Gluten-Free All-in-One For Dummies
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Gluten-free yeast breads are a bit different from wheat yeast breads. When substituting flours in these recipes, choose flours with a high protein content for the best structure. Nut flours, such as almond flour or hazelnut flour, are a good choice, and they mimic the nutty taste of wheat flour.

When substituting ingredients, use weight measurements instead of volume measurements.

To make the best gluten-free yeast and other savory breads:

  • Remember that you don't knead these breads. The "dough" is actually a soft or stiff batter.

  • If you don't use a scale to measure flours and mixes, always measure by spooning the flour or mix lightly into a measuring cup and leveling off the top with the back of a knife.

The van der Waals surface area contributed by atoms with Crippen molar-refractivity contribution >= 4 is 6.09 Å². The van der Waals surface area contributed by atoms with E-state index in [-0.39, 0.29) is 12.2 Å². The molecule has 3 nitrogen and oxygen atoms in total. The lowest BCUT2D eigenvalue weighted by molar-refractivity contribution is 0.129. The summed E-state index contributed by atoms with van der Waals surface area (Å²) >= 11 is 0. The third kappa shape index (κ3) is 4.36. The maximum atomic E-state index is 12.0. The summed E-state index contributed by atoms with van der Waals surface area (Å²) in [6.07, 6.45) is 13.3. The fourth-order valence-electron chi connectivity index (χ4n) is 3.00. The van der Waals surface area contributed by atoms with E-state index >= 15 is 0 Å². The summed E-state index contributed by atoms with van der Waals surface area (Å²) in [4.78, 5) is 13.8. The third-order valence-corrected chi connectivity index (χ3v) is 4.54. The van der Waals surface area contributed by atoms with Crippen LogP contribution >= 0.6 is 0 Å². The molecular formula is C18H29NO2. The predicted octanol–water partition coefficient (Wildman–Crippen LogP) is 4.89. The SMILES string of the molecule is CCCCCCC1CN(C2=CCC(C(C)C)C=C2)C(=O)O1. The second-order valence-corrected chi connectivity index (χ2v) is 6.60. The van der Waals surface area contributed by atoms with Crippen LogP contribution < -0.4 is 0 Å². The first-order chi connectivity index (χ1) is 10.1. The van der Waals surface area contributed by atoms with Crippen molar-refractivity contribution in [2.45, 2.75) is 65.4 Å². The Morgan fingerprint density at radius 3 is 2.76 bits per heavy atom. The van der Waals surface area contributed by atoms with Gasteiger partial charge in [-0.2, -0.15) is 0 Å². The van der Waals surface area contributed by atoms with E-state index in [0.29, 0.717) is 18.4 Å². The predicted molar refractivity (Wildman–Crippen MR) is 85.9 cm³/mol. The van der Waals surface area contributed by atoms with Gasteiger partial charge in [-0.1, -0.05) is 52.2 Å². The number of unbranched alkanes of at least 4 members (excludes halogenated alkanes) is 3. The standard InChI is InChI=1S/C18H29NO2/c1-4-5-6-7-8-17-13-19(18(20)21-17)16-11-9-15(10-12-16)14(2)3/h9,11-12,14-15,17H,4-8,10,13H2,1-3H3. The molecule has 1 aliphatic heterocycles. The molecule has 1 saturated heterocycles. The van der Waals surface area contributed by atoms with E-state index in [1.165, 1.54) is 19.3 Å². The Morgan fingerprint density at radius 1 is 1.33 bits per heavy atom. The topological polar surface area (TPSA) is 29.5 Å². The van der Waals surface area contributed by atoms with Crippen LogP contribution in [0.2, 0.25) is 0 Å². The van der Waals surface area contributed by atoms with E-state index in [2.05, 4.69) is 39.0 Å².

• Let the dough rise only once. Because the structure is more delicate than wheat-based yeast breads, more than one rise weakens the web of protein and starch, which makes the structure too fragile to hold the air that gives yeast bread its texture.

  • Always beat the batter for the time specified in the recipe. During this time, the flour absorbs moisture to develop the proteins, and the yeast is fully distributed throughout the bread.

  • Always check the expiration date on yeast and baking powder before you start a recipe. Expired yeast won't rise, and expired baking powder won't give your breads the height you want.

  • Check for doneness of savory gluten-free breads with an instant-read thermometer and doneness tests. When breads are done, their internal temperature is 190 to 200 degrees F, and the crust is deep golden-brown. The bread should pull away from the sides of the pan and sound hollow when lightly tapped.

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